I have documented in great detail in other blog posts (see ‘Concern for the well being of those with autism in the special school’), that the mental health is concerning due to disproportionately high occurrence of mental ill-health amongst the population of people with autistic spectrum conditions.
In special schools we see and participate in the early stages of the journey each of our learners will take. If we can include in the curriculum the right activities to develop the spiritual side of our learners then perhaps we can limit the potential for poor ill-health in the future. These activities could be those that reduce the level of anxiety experienced by our learners with severe autism, teach them skills that will help to achieve independence and to develop their ability and willingness to express their personalities .
Social groups, in which learners with autism can spend time together can be very important in developing relationships. Children with autism often relate well with each other, this can be a source of resilience and comfort (Karim, Ali, Oreilly, 2014).
The Big Lottery Fund National Well-being Evaluation found that social interventions to improve relationships and reduce social isolation such as focussing on befriending and self-help groups were key in projects aimed at improving well-being for pupils with autistic spectrum conditions (CLES Consulting and new economics foundation, (2013).
Although schools are inherently social places where large numbers of people meet regulalry, they do not necessarily prioritise social interaction as there are other priorities. However, I would argue that for learners with autistic spectrum conditions this would be a crucial area of learning.
Social relationships are crucial for maintaining emotional well-being and learning to be around others, to share and enjoy a space alongside other people are all helpful skills for our learners which will help them to stay healthy and calm throughout life.
In our school, in an effort to encourage learners to socialise, communicate and extend their interests, we have had a push on encouraging learners to be part of social clubs. This was initially very difficult because the learners all travel to and from school on minibuses and taxis that are scheduled by the council and cannot collect the learners at different times on days when there are clubs. However, as we are introducing a new curriculum we have been able to include clubs as part of the weekly offer, learners can choose to attend the clubs they want, each of which relate in some way to their EHCP intentions. At the moment we have dance club, rambling Club and football club. There are plans afoot for a gardening club and LEGO club.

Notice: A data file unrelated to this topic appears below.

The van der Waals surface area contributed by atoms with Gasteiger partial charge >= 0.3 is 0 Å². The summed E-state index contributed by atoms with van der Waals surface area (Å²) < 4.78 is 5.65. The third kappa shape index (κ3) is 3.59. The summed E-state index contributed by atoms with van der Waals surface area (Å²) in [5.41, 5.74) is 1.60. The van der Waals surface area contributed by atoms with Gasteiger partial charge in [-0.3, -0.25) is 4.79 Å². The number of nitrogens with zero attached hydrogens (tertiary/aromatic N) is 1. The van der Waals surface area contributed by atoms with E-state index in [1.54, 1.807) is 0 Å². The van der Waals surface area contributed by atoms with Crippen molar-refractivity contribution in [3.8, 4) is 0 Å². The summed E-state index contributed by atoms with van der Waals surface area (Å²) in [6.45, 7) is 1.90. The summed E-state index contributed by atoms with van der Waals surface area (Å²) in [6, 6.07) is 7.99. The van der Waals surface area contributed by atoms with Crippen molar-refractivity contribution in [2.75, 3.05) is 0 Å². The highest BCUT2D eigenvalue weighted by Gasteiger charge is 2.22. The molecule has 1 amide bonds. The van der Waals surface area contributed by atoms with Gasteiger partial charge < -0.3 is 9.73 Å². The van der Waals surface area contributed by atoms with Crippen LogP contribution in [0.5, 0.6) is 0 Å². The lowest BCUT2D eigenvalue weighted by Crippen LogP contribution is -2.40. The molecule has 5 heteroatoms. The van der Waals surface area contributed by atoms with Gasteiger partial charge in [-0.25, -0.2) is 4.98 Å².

In class we have a Sherborne session each morning. Sherborne Developmental Movement is used regularly in our school for a wide range of learners including those who have autism. We have always found the approach to be useful for our learners but in the course of researching this blog I have come across evidence that supports the use of an effective form of therapy, the positive impact of which has been shown to be significant improvement in the cognitive, emotional, social and motor development in children with autism (Zawadzka, 2014).
What is brilliant about Sherborne as a social intervention for our learners is that it involves touch, a significant aspect of human behaviour (Denworth, 2015), within a safe, relaxing environment.
Our sherborne session takes place at 11am each morning. We turn down the lighting, play music that is calm but has a beat, this helps us relax whilst remaining alert, the learners and staff remove their shoes. Learners check their visual schedules, remove the ‘sherborne’ symbol then match it to the corresponding location on the group carpet area. We say and sign Sherborne (in the absence of an official makaton sign I use the Yoga sign). One learner, who is learning to recognise more complex instruction symbols, looks at our visual instruction board and tells us what movement we do first, the order of movements remains constant although once learners have all learned to participate to the best of their ability we add in another movement. When ready to move on we count down from 10, the learner removes the symbol of the movement we have just done then reads out the next one, we work on that movement until we finish counting down from 10 again and move on to the next. The first and last movement is always walking around in a circle around the outside of the classroom. I have found that this is the movement that most learners can participate in so means that the session starts and ends with full participation so everyone has achieved success and ends on a high. Most of the movements involve two participants working together. We encourage learners to work together if possible or pair a learner with an adult, to help build a relationship the pairings remain constant for a term or until the learner expresses who they would like to work with.
If anyone else uses Sherborne and would like to talk about what you do I would love to hear about it to improve my own session.